WOODROOF: Time passes, things happen, Anna Pigeon changes. In the just-published "Hard Truth," author Nevada Barr ends the book with 51-year-old Anna, now married to a minister, caught in a contemplative moment.
Ms. BARR: (Reading) `And standing in the quiet, the sun on her face, she realized the world was new again, or ancient once more. Loomis Lake(ph), the fragrant pines, the edged breezes, none were touched with cruelty, pain, sickness. People, humanity, were blessedly short-lived, blessedly unimportant, truly non-events floundering about in paradise.'
WOODROOF: Age does bring these fictional detectives perspective and balance, which they seem to share with their aging creators. In the mid-1980s, author James Lee Burke introduced us to Dave Robicheaux, a Cajun law enforcement officer. Here, Burke reads a passage from the first book "Neon Rain," Robicheaux describing himself.
Mr. JAMES LEE BURKE (Author): (Reading) `My hair and brushed mustache were still as black as ink, except for the white patch above one ear. And I convinced myself every morning that living alone was no more a mark of age and failure than it was of youth and success.'
WOODROOF: Robicheaux is cocky and full of himself in the 1980s, and James Lee Burke's series chronicles the character's ongoing and sometimes reckless romance with life. In the soon-to-be-published 14th book "Crusader's Cross," Dave Robicheaux is older and sadder but also more attuned to the slow, rich rhythms of southern Louisiana and its Caribbean culture.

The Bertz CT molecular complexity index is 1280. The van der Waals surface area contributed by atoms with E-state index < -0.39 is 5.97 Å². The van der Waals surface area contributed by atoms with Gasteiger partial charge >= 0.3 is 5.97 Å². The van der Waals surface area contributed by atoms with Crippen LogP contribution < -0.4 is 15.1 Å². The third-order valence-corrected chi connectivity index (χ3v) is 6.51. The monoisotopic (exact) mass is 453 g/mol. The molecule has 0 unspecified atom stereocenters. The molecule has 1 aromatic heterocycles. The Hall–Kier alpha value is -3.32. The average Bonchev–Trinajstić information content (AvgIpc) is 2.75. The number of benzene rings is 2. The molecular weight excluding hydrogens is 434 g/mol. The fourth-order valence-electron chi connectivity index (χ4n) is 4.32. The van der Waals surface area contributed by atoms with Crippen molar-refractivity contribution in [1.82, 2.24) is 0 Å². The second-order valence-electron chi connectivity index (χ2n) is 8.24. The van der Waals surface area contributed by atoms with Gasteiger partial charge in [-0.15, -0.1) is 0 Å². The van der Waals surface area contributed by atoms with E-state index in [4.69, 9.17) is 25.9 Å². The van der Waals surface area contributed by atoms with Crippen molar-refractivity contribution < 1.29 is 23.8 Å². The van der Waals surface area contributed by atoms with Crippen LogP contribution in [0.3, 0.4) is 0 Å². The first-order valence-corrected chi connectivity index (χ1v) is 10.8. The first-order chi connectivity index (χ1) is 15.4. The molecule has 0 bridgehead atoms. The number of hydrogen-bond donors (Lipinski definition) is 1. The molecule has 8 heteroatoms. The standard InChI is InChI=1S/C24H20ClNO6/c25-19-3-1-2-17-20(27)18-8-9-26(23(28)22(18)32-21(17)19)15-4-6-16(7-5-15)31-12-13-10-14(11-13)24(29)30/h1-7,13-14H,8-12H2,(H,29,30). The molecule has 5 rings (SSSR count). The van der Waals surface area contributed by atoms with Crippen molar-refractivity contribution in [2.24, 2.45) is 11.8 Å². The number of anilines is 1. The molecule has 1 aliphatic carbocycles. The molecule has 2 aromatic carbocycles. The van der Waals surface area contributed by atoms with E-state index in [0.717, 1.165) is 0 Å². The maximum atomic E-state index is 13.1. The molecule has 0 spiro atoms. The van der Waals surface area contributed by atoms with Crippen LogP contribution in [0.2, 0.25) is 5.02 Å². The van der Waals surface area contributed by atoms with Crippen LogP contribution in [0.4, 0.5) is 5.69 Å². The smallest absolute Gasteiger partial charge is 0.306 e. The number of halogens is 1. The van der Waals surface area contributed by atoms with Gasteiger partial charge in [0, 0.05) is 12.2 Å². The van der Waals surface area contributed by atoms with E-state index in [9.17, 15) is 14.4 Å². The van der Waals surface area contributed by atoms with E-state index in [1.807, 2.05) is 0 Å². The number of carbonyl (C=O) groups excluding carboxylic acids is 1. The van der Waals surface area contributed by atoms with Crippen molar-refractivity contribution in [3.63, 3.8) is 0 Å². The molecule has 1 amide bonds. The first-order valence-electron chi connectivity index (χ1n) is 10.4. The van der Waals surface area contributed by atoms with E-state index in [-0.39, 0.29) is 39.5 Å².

Mr. BURKE: (Reading) `I sold the bait shop and dock to an elderly black man named Batiste(ph) and moved into a shotgun house on East Main on the banks of the Teche in a neighborhood where the oak and pecan trees, the azaleas, confederate roses and philodendron manage to both hide and accentuate the decayed elegance of a bygone era.'
WOODROOF: Burke says one of the big reasons he keeps writing Robicheaux is that he wants to get his beloved southern Louisiana atmosphere just right on the page. But he's also happy to admit that the series finances his writing career.
Mr. BURKE: I guess I could say that had I not written the Dave Robicheaux novels, I'd probably be throwing a morning paper route
(Soundbite of laughter)
WOODROOF: James Lee Burke will bring out the next Dave Robicheaux novel sometime in the summer. New novels in Lawrence Block's Matthew Scudder and Nevada Barr's Anna Pigeon series have just been published. Installments of all three series regularly make best-seller lists. All of us are aging. Maybe we're drawn to detectives who, from book to book, are going through the same perplexing process. For NPR News, I'm Martha Woodroof.
NPR transcripts are created on a rush deadline by Verb8tm, Inc., an NPR contractor, and produced using a proprietary transcription process developed with NPR. This text may not be in its final form and may be updated or revised in the future. Accuracy and availability may vary. The authoritative record of NPR’s programming is the audio record.